How Your Investments Are Taxed

Understand how Uncle Sam taxes your stocks, bonds, and mutual funds.


After the first of the year, people begin to think about how much they will owe Uncle Sam on their investment returns. Oftentimes, people really don't understand how to forecast or calculate that IOU. For starters, there is a difference between how various types of investments are taxed. Here are some pointers to help you understand how your investments are taxed:

Stocks. Stocks make money for you with dividends and capital gains. Dividends are taxed at two different rates—ordinary income rates for non-qualified dividends and a 15 percent level for qualified dividends. (Thanks to the Bush tax-cut extensions, the 15 percent rate still holds true.) Check to make sure your dividends are qualified for the better tax treatment.

[See The Tale of Two Taxes.]

Capital gains can be long term for investments held longer than 12 months, or short term for those held shorter than 12 months. Long-term gains are taxed at the 15 percent level (again thanks to the Bush tax-cut extension) and short-term gains are taxed at your ordinary income rate.

Bonds. Bonds usually pay interest, but may also have some capital gains. The interest is taxed at your ordinary rate and capital gains are taxed at the short-term or long-term gain rate depending on the holding period. Municipal bonds are not subject to income tax, but could have capital gains, which will be taxed accordingly.

Keep in mind that having a lot of municipal bond interest or a lot of long-term capital gains could also trigger the Alternative Minimum Tax (AMT), which can cost 26 or 28 percent depending on total gross income. AMT is that pesky tax the government put into place in 1969 to penalize the small number of tax payers that were getting away without paying taxes due to exploiting loopholes in the tax code. The issue with the AMT is that it has not been adjusted for inflation, which subjects millions of Americans to the additional liability.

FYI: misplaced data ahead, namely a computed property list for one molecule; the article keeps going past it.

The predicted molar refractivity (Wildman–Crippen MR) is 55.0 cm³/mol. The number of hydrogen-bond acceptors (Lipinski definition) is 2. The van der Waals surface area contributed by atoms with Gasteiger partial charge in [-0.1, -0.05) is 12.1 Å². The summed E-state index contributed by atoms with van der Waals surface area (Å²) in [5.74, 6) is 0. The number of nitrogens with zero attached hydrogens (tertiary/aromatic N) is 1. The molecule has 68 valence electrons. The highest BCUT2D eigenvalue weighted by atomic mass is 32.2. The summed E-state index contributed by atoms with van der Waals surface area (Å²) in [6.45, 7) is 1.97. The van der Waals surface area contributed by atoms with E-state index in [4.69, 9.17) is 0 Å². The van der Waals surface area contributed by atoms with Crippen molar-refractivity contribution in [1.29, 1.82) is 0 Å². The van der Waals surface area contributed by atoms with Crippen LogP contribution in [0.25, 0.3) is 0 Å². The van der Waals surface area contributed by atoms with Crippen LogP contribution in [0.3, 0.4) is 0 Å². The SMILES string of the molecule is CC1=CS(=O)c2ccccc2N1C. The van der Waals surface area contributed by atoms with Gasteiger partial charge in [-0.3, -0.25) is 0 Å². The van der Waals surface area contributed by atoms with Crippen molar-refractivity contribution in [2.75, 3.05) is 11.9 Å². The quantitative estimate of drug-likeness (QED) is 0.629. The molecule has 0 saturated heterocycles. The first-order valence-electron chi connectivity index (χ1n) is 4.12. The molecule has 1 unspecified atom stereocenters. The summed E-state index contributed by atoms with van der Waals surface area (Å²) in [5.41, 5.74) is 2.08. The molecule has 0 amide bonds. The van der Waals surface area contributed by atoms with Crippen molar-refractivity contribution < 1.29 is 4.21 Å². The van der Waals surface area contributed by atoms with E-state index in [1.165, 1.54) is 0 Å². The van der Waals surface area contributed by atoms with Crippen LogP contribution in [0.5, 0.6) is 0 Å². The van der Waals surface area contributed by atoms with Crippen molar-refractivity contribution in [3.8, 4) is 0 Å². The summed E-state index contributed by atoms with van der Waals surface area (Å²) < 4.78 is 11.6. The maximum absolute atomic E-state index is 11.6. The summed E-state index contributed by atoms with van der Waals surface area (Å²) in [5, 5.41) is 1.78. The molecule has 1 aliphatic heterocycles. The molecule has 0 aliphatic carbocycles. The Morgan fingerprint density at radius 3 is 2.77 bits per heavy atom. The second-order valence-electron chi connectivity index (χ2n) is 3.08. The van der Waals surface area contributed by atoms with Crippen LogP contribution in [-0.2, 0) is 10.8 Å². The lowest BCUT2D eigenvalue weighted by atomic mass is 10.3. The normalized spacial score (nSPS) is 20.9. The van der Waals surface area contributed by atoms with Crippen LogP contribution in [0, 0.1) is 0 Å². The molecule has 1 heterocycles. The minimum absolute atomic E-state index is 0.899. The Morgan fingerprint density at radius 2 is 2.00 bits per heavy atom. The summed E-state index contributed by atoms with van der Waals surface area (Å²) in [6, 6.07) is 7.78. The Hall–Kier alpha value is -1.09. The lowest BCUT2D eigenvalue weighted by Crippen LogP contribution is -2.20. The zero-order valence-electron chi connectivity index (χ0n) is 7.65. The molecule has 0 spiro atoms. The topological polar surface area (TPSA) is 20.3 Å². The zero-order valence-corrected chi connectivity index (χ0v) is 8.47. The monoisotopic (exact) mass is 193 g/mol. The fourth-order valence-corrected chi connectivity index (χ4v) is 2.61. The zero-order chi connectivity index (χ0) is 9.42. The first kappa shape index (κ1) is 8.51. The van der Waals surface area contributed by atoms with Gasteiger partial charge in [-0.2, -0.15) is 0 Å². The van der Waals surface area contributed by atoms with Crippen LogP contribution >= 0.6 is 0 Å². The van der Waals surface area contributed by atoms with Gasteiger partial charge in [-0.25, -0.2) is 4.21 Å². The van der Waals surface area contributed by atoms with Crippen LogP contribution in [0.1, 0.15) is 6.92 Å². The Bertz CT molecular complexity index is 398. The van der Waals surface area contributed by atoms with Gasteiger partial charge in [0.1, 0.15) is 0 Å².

[See What's the Best Way to Buy Bonds?]

Mutual funds. Mutual funds are taxed just like stocks and bonds except for one main item—with stocks you only have to pay tax on the gain once you sell it. With mutual funds, it doesn't matter when you sell your funds (although that can and probably will trigger a tax). A tax is owed when your fund manager makes a trade that has a gain. Sometimes, your manager could have made a winning trade right before you buy into the fund. While you may not experience the gain in your portfolio because you bought in well after the initial purchase (of the manager's winning stock), you could still incur the total tax of the trade. That is why many investors do not like mutual funds. However, they are a good, flexible, marketable security for many types of investors.

There are a few additional items that are important to note. For instance, investment companies are required to mail your 1099 statement of gains and losses by the end of January. However, periodically mutual fund companies (due to the complexity of qualified dividends) may ask the IRS for an extension or may send out an amended 1099. If that is the case, you may have to file an amended return. For that reason, it may be beneficial for you to file your taxes in late February or even in March.

[See top-rated funds by category ranked by U.S. News Score.]

Also, your gains can be offset by your losses even if they are from prior years. Losses that you are not able to claim in the current tax year can be saved indefinitely for future years. This is considered "capital loss-carry forward." Losses from your investments can first be taken against gains in your portfolio and then against ordinary income of up to $3,000 per year.

This is not a complete list of tax items to be aware of, but it certainly provides you with some of the most important. Good luck and think tax efficient.

Kelly Campbell, Certified Financial Planner and Accredited Investment Fiduciary, is founder of Campbell Wealth Management, a Registered Investment Advisor in Fairfax, Va. Campbell is also the author of Fire Your Broker, a controversial look at the broker industry written as an empathetic response to the trials and tribulations many investors have faced as the stock market cratered and their advisers abandoned their responsibilities to help them weather the storm.